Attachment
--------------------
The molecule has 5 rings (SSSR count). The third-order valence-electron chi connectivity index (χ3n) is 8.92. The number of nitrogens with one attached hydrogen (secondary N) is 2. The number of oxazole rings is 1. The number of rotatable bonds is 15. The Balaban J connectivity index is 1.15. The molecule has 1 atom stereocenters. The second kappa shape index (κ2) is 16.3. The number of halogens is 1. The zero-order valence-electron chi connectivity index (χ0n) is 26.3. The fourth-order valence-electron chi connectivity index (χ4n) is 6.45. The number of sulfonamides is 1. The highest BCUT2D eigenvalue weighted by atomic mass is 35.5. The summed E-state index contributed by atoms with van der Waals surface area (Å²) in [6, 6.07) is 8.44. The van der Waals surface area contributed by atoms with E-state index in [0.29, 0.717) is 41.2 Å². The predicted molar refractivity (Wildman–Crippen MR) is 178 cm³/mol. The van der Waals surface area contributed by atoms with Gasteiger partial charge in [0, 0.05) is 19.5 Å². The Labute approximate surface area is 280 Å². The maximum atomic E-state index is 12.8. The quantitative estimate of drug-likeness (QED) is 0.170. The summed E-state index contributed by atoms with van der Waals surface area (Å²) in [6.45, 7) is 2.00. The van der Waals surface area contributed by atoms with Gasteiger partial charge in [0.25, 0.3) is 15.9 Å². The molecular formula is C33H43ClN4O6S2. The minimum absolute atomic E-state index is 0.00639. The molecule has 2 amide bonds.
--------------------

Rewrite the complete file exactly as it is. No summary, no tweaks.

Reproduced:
The molecule has 5 rings (SSSR count). The third-order valence-electron chi connectivity index (χ3n) is 8.92. The number of nitrogens with one attached hydrogen (secondary N) is 2. The number of oxazole rings is 1. The number of rotatable bonds is 15. The Balaban J connectivity index is 1.15. The molecule has 1 atom stereocenters. The second kappa shape index (κ2) is 16.3. The number of halogens is 1. The zero-order valence-electron chi connectivity index (χ0n) is 26.3. The fourth-order valence-electron chi connectivity index (χ4n) is 6.45. The number of sulfonamides is 1. The highest BCUT2D eigenvalue weighted by atomic mass is 35.5. The summed E-state index contributed by atoms with van der Waals surface area (Å²) in [6, 6.07) is 8.44. The van der Waals surface area contributed by atoms with E-state index in [0.29, 0.717) is 41.2 Å². The predicted molar refractivity (Wildman–Crippen MR) is 178 cm³/mol. The van der Waals surface area contributed by atoms with Gasteiger partial charge in [0, 0.05) is 19.5 Å². The Labute approximate surface area is 280 Å². The maximum atomic E-state index is 12.8. The quantitative estimate of drug-likeness (QED) is 0.170. The summed E-state index contributed by atoms with van der Waals surface area (Å²) in [6.45, 7) is 2.00. The van der Waals surface area contributed by atoms with Gasteiger partial charge in [0.25, 0.3) is 15.9 Å². The molecular formula is C33H43ClN4O6S2. The minimum absolute atomic E-state index is 0.00639. The molecule has 2 amide bonds.